Naturally, the Kingdom of Bahrain is well-prepared to attract travellers who would like to visit new places with distinct and diversified sceneries. The country’s historical sites, cultural heritage and rich wildlife, in addition to its position in the Persian Gulf, are the basis on which the government has been developing its strategies to boost the tourism sector. According to the Statistical, Economic and Social Research and Training Centre for Islamic Countries (SESRIC), between the years 2000 and 2010, the number of tourists visiting Bahrain increased by 209 per cent (from 3,869,000 to 11,952,000). In 2011, the protests and unstable political situation resulted in global concerns and therefore fewer tourists visited the country (6,732,000). The number of tourists, however, started to increase again starting from 2012. Most of the tourist arrivals were from among the OIC countries. For example, in 2013 out of 9,163,000 arrivals more than 75 per cent (6,917,000) were from OIC countries.

qalat-al-bahrain Qal’at Al Bahrain a UNESCO World Heritage Site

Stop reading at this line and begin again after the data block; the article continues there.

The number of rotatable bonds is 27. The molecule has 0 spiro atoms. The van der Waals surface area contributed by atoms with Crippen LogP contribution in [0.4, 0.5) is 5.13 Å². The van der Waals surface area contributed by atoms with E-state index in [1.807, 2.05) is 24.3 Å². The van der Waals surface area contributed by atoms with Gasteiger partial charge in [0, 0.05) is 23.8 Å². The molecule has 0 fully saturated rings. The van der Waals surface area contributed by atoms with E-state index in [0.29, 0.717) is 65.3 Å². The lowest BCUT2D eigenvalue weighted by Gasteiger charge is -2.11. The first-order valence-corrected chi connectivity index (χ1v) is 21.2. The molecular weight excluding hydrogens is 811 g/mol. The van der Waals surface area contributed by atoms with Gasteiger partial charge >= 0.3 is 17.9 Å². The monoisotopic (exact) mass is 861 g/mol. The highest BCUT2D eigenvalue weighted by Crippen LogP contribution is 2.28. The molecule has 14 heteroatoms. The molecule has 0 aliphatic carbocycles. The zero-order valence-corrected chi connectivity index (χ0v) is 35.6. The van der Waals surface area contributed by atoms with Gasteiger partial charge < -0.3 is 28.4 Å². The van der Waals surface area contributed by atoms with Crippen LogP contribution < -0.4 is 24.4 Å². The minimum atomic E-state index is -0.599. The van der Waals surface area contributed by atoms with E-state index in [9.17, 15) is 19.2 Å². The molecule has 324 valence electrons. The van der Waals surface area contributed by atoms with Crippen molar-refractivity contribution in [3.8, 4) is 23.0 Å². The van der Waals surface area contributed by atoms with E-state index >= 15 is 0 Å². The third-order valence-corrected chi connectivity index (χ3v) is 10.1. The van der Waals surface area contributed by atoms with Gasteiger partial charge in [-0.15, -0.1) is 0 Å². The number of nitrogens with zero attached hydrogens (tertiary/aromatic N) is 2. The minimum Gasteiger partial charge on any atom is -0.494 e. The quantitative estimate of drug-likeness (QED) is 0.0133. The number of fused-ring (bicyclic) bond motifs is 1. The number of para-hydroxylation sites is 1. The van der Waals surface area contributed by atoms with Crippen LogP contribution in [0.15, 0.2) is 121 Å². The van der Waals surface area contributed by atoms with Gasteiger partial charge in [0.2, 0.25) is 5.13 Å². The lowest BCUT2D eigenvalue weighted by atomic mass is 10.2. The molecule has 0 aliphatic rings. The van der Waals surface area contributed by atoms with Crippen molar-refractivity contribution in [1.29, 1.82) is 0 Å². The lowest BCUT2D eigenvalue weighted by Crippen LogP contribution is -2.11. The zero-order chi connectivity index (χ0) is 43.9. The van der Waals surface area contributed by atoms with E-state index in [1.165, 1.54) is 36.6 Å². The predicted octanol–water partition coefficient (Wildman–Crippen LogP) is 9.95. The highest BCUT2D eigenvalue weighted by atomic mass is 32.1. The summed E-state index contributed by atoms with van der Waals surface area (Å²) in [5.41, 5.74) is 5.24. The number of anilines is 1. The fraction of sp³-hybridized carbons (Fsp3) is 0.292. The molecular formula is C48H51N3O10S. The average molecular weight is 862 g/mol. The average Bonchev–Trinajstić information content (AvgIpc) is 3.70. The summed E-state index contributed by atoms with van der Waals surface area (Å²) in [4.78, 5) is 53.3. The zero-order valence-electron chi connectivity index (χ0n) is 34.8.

The forts in Bahrain are part of the archaeological places which entice the visitors. The most exciting of them is Qal’at Al Bahrain which registered as a UNESCO World Heritage Site. The fort is located atop a 17.5 hectare artificial hill that has been built while enduring over 4,000 years of continuous occupation. Since 2008, over 500 artifacts have been showcased in a museum consisting of five exhibition halls. The Arad is another fort, which was once the site of fierce battles and underwent different construction phases. It is nicely illuminated at night and hosts seasonal festivals throughout the year. A third fort is Shiekh Salman Bin Ahmed Al Fateh Fort, commonly known as Riffa Fort. It stands witness to one of the most important junctures in Bahrain’s history including memories of the ruling family, the Al Khalifas. The Ministry of Culture organises a series of programmes to keep these memories alive. Bu Maher Fort was built during the Portuguese occupation of Bahrain. A dedicated visitor centre was established next to the fort to introduce the public to the architectural character that went hand in hand with the traditional pearling trade, as well as highlighting its surrounding environment both within Bahrain and beyond.